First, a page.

The mandora or gallichon is a type of 18th- and early 19th-century lute, with six to nine courses of strings. The terms were interchangeable, with mandora more commonly used from the mid-18th century onwards.


A Ukrainian Cossack with a Mandora, c.1750

Mandora or gallichon generally refers to a bass lute from the 1700s, with a vibrating string length of 72 centimeters or greater, used in Germany and Bohemia. It could be either single- or double-strung.[3]

James Tyler pointed out in his book The Early Mandolin that the word mandora was rarely encountered before the 18th century.[4] Then, it referred to a large bass lute.[4] The gallichone, as it was better known,[4] was a type of 6 or 8-course bass lute (possibly a descendant of the guiterne and/or chitarra italiana[5]) used, mainly for basso continuo, in Germany, Austria and Bohemia particularly during the 18th and early 19th centuries.[6] It was also called the galizona, galichon or caledon. Tyler disputed that it was mainly used for continuo, saying it was used "both as a solo and as a continuo instrument".[4] The instrument was popular in the 18th century and there are various surviving instruments and manuscript sources (see below), mainly from Germany. The mandora often had only 6 courses, resulting in a simpler technique than the complex and difficult 13-course lute, so was more suitable for amateur players. Similar instruments were also in use in northern Italy, although generally referred to as "liuto" (lute) rather than mandora.

Composers for the gallichon/mandora include Johann Paul Schiffelholz and Telemann, as well as Ruggero Chiesa in the modern era (1933-1993). Chiesa called the instrument the colascione, incorrectly as the colascione is a different instrument. Gottfried Finger suggested that it was used in Boheman musical circles.[3] The mandora was still in use in the early 19th century, particularly in Vienna and the Bavarian town Eichstätt. The Viennese guitarist Simon Molitor mentions the mandora several times in his early 19th century writings[7] and says that by that time mandoras had 8 single strings.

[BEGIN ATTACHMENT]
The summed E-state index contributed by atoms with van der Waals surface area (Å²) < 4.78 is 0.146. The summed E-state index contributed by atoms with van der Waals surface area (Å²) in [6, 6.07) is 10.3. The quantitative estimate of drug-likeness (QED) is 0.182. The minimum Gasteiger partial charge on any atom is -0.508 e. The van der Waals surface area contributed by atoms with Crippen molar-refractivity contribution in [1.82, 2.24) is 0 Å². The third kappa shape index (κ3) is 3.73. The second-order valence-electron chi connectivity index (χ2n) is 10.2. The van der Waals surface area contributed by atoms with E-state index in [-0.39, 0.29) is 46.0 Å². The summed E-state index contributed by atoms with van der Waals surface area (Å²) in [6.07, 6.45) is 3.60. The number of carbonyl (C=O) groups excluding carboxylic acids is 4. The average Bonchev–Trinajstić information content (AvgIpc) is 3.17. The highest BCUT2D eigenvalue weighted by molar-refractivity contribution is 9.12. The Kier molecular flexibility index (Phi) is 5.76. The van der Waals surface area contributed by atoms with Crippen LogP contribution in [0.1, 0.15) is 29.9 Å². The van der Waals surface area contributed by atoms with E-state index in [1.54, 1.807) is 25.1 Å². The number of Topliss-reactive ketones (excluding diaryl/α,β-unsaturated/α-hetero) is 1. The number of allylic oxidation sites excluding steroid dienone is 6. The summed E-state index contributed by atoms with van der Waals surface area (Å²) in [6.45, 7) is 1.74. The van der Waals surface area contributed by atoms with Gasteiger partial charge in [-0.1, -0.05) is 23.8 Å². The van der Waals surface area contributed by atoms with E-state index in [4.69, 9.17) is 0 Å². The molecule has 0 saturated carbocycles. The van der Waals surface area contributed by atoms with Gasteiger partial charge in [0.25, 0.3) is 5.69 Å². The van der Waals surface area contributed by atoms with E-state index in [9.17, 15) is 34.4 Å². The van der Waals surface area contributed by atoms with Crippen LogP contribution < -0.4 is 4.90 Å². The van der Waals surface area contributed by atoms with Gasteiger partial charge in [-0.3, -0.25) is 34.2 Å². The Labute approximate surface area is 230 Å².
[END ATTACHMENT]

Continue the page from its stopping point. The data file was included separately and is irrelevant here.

The bass type, similarly to the theorbo and other baroque lutes, has a vaulted body (shell) constructed of separate ribs, a flat soundboard with either a carved rose or one which is inset into the soundhole, and a bridge (without a saddle) consisting of a wooden bar acting as a string-holder glued to the soundboard. Unique to this instrument is the neck, which is long enough to allow for ten to 12 tied gut frets. The pegbox is either straight and set at a sharp angle to the neck (much like a lute pegbox), or gently curving and set at a shallow angle, either case being fitted with laterally-inserted tuning pegs (although sometimes a flat pegboard with sagittal pegs is found). The strings were of gut and are strung either singly or, especially on Italian instruments, in double courses. However, on German-made instruments, the first course (highest in pitch) is usually single (a chanterelle) and often has its own separate raised peg rider/holder attached to the pegbox. The number of courses varies from six to eight. Open string lengths tend to be fairly long (62–72 cm) on German instruments, but shorter (55–65 cm) on late Italian ones, probably because they tended to be tuned to a higher pitch.